This is a companion post to my earlier “Back. Up. Your. Stuff.“, where I said
You possibly have a lot of stuff out in the Web, scattered among social networking sites, blogs, Flickr, Google apps â€¦ and some of you donâ€™t have local copies or backups of it, right? […] This is just a friendly reminder that you really should consider what youâ€™re gonna do if any of those sites shut down or for some other reason become inaccessible.
But what if you don’t want that stuff out there any more? Maybe it’s embarrassing or confidential; or you’re being stalked or your identity has been stolen; or you’re just tired of a site and want to disappear from it.
Well, you’ve got a problem, as Bruce Schneier points out in “File Deletion“.
The days of your data just being on your local, non-networked computer are long gone. You have stuff in Google Mail; your phone’s email and SMS logs; Flickr, Facebook, and Twitter; your blog posts and comments on other blogs; online backup and file sharing services like CarbonCopy and DropBox; media services like iTunes and the Kindle. (While not directly related to this post’s topic, think about all the information about you stored in corporate databases of all the companies you’ve ever done business with.) There are several issues here.
First, just because you close out an account doesn’t mean that the provider immediately, or ever, deletes your stuff. Schneier points out that companies aren’t generally interested in doing so — notice that they usually use terms like “deactivate” or “disable”, rather than “delete”, if you’re given an option at all — and as an example links to the complicated procedure (formerly?) needed to “really” delete a Facebook account.
Second, Google, the Internet Archive, and other entities cache web-accessible data. How often have you seen comments like “this link is dead, but you can see a cached copy here”? Also, individuals will make personal copies, or even public mirrors, of your stuff that they find interesting.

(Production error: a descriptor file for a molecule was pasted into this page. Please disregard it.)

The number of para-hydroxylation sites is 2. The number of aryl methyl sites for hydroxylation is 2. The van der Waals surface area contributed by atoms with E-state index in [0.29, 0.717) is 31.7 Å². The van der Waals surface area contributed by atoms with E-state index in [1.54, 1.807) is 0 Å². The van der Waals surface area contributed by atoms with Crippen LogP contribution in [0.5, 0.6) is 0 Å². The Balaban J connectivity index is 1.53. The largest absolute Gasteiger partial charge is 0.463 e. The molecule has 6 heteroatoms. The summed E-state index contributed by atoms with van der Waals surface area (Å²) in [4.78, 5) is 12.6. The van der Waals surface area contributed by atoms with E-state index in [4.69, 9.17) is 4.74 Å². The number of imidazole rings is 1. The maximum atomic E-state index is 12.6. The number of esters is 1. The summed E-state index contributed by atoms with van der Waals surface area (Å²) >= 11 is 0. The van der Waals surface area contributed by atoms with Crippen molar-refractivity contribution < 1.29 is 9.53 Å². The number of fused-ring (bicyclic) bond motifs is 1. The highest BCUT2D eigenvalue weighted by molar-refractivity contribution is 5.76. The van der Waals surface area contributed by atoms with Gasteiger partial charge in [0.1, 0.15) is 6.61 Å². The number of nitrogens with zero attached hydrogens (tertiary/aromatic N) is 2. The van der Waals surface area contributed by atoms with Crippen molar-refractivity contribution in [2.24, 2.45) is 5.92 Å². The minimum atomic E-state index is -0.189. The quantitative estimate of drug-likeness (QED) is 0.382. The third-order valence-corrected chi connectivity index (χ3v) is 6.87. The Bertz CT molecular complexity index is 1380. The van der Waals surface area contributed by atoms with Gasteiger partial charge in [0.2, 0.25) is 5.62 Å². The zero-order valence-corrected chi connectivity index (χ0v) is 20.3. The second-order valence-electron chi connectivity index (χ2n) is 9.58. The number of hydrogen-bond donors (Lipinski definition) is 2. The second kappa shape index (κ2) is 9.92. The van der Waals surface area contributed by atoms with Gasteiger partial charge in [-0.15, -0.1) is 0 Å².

Third, any responsible company makes backups of their data; so even if your data has really been deleted from the live system and the various caches here and yon have expired, it may linger in backup sets for days, months, or even years. For some types of data, the company may be legally required to retain it — for example, phone records, or email exchanged with a financial service.
Fourth, businesses get taken over by larger companies, sell off divisions, go into bankruptcy, or otherwise crash and burn with their assets (including data) sold to the highest bidder. Terms of service (TOS) often don’t survive such transitions, no matter how well intentioned or how much they guarantee your privacy.
Finally, it may not be the provider that crashes, but you. What happens if you can’t access the service any longer due to life circumstances, get “banned” by the provider, or even die? You (or your family) have lost control over the account and there may be no simple way to delete it or restrict ongoing public access to it.
Schneier mentions a research project that attempts to address some of these issues:
Vanish is a research project by Roxana Geambasu and colleagues at the University of Washington. They designed a prototype system that automatically deletes data after a set time interval. So you can send an email, create a Google Doc, post an update to Facebook, or upload a photo to Flickr, all designed to disappear after a set period of time.
However, Vanish doesn’t address the problem where a recipient simply copies the content into a non-protected form.
The bottom line is that once you share or publish something, or simply store it on a system you don’t own, you lose some, or all, control over it. Just as with backing up your data, you have to think of the consequences, then decide how much you are willing to trade convenience for loss of control.
Update 2009-09-17: also see “Liberate your stuff”
image: B.gliwa, Axt Handwerk.jpg, Wikipedia